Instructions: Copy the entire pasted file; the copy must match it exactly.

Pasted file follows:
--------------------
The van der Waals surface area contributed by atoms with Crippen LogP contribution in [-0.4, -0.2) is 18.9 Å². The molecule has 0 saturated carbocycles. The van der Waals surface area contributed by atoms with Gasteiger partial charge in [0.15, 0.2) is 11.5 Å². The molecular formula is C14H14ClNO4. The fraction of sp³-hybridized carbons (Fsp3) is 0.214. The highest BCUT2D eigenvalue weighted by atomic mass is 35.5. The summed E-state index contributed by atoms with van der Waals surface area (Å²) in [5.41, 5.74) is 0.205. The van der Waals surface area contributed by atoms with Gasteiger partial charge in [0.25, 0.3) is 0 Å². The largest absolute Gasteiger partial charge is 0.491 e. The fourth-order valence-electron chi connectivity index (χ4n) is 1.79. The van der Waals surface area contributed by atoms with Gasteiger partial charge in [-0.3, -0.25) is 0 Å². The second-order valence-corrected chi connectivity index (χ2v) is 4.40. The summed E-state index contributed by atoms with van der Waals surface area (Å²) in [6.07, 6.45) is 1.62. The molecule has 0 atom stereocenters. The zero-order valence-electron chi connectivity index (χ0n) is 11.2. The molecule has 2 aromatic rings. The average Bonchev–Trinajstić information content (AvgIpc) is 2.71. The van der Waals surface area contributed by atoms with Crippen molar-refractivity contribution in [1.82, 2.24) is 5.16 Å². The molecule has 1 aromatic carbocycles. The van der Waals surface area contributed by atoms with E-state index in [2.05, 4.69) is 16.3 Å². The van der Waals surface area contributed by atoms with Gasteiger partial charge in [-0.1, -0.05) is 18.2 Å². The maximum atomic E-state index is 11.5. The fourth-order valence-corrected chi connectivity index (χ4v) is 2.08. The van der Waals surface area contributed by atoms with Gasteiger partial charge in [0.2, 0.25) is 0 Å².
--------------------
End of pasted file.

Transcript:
The van der Waals surface area contributed by atoms with Crippen LogP contribution in [-0.4, -0.2) is 18.9 Å². The molecule has 0 saturated carbocycles. The van der Waals surface area contributed by atoms with Gasteiger partial charge in [0.15, 0.2) is 11.5 Å². The molecular formula is C14H14ClNO4. The fraction of sp³-hybridized carbons (Fsp3) is 0.214. The highest BCUT2D eigenvalue weighted by atomic mass is 35.5. The summed E-state index contributed by atoms with van der Waals surface area (Å²) in [5.41, 5.74) is 0.205. The van der Waals surface area contributed by atoms with Gasteiger partial charge in [0.25, 0.3) is 0 Å². The largest absolute Gasteiger partial charge is 0.491 e. The fourth-order valence-electron chi connectivity index (χ4n) is 1.79. The van der Waals surface area contributed by atoms with Gasteiger partial charge in [-0.3, -0.25) is 0 Å². The second-order valence-corrected chi connectivity index (χ2v) is 4.40. The summed E-state index contributed by atoms with van der Waals surface area (Å²) in [6.07, 6.45) is 1.62. The molecule has 0 atom stereocenters. The zero-order valence-electron chi connectivity index (χ0n) is 11.2. The molecule has 2 aromatic rings. The average Bonchev–Trinajstić information content (AvgIpc) is 2.71. The van der Waals surface area contributed by atoms with Crippen molar-refractivity contribution in [1.82, 2.24) is 5.16 Å². The molecule has 1 aromatic carbocycles. The van der Waals surface area contributed by atoms with E-state index in [2.05, 4.69) is 16.3 Å². The van der Waals surface area contributed by atoms with Gasteiger partial charge in [-0.1, -0.05) is 18.2 Å². The maximum atomic E-state index is 11.5. The fourth-order valence-corrected chi connectivity index (χ4v) is 2.08. The van der Waals surface area contributed by atoms with Gasteiger partial charge in [0.2, 0.25) is 0 Å².